Dogma Defeats Pragmatism
Conservative Dogma On Tax Cuts Compels Arizona Legislature, Governor To Cut The Heart Out Of The State In Order To Balance Budget
Taxes are an unfortunate necessity for the modern way of life. Image by Alan Cleaver.
By John Guzzon
Modern Times Magazine .com
April 5, 2011 — The deals have been made and the legislature has made its final votes. Arizona’s new budget only waits for Gov. Jan Brewer’s signature, which is expected this week.
Driven by dogma, the republican dominated government could not stand three more years of borrowing to pay for state programs, so they cut $1.1 billion. While some might hail that as a grand example of limited government and fiscally responsible conservative values, some republicans disagree.
"They simply passed onto us what inevitably is going to translate into property-tax increases," Maricopa County Supervisor Don Stapley, a Mesa republican told the Arizona Republic. "That's not conservative Republicanism. That's not limited government.”
Far from slashing a bloated budget that was rife with useless spending, after three years of progressing cuts the government was already pretty lean. Most of these cuts pass the buck onto to hospitals, colleges and universities and local government. These are basically essential services that must be funded. If the state government doesn't do it, another entity will be forced to make up the shortfall. Eventually, most of these cuts will still be paid by the taxpayer anyway.
Half of the cuts, or about $500 million, come from freezing enrollment of childless adults in the Arizona Health Care Cost Containment System. This funding cut will most likely be partially funded by higher rates for everyone else’s insurance company since hospitals will probably raise their rates. Those who need the welfare program will just be out of luck if they need healthcare.
As for most of the other cuts, the literal “passing of the bucks” will be more direct. County contributions for housing some mentally ill patients at the state hospital will double to about $2.75 million. The counties' share of gas-tax and car-registration fees have been redirected to the state general fund in order to pay for the Department of Public Safety and the Motor Vehicle Division. The budget also mandates Maricopa, Pima, Pinal, Mohave and Yavapai counties to contribute $38 million to the general fund.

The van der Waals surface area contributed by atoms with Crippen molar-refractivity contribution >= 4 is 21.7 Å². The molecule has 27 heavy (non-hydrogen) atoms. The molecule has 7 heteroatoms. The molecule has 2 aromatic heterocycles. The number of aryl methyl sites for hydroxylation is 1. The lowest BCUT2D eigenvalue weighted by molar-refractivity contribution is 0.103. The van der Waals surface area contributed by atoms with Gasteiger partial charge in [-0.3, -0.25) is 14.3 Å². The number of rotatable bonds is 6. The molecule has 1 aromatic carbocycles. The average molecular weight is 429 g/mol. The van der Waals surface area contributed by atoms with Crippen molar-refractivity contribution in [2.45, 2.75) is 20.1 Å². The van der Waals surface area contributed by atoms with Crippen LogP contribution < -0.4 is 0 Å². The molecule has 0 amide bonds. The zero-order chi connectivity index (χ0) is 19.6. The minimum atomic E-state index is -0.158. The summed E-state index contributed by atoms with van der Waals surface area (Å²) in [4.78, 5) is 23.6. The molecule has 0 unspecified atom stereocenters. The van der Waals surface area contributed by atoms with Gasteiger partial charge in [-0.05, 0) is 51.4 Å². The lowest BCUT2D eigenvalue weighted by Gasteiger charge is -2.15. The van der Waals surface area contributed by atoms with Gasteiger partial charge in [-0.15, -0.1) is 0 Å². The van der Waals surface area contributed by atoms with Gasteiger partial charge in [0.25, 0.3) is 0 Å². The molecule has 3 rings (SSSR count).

Cities will also be directly impacted. They are being asked to collectively contribute $7 million to help fund the state Department of Water Resources.
Cities and counties will pass these costs along to residents either through new taxes or fees.
Got kids? You will be impacted, too. Starting July 1, a subsidy for child-care expires and will save $13.8 million for the state while turning away $40 million in matching federal funds. Those children of school age from kindergarten to university will see a state cut of $450 million. The university system itself will see a $198 million cut. Tuition at the major state universities is expected to reach $10,000 a year.
So, because of the budget cuts at the state level, Arizona residents will either be forced to pay higher taxes to counties and cities, while also outlaying more cash for college tuition. If it quacks like a tax increase and waddles like a tax increase, it is a tax increase.
No one likes to take money out of their own pockets, but our modern civilization is based upon taxes. We need things like a Motor Vehicle Division, universities and education systems that can create economies, standards and people who can fill high-tech, modern jobs. We also need clean and plentiful water.
The experiment to lower taxes beyond the point that we can sustain a modern state has failed. The combined impact of 42 tax cuts to personal and corporate income and sales over the past 18 years are to blame.
The bottom line is that the Arizona legislature has been an experiment in the "trickle down" theory. But now that there is less to trickle down, we are at the edge of disaster by way of dogma.
According to The Tax Foundation, the state/local tax burden ranking in Arizona has dropped 24 places from 17th highest in 1977 to 41st in 2008, and residents pay the tenth-lowest tax burden. Estimated now at 8.5 percent of income, Arizona's state/local tax burden percentage is below the national average of 9.7 percent. Arizona taxpayers pay $3,244 per capita in state and local taxes. Arizona's corporate tax structure consists of a flat rate of 6.968 percent on all corporate income which ranks 26th highest among states levying corporate income taxes. In 2008 state-level corporate tax collections (excluding local taxes) were $122 per capita, which ranked 33rd highest nationally.
Everyone knows that the services that are being cut are necessary and prudent for a modern economy, but dogma is a powerful beast, one that might just devour conservative ideology about tax cuts.
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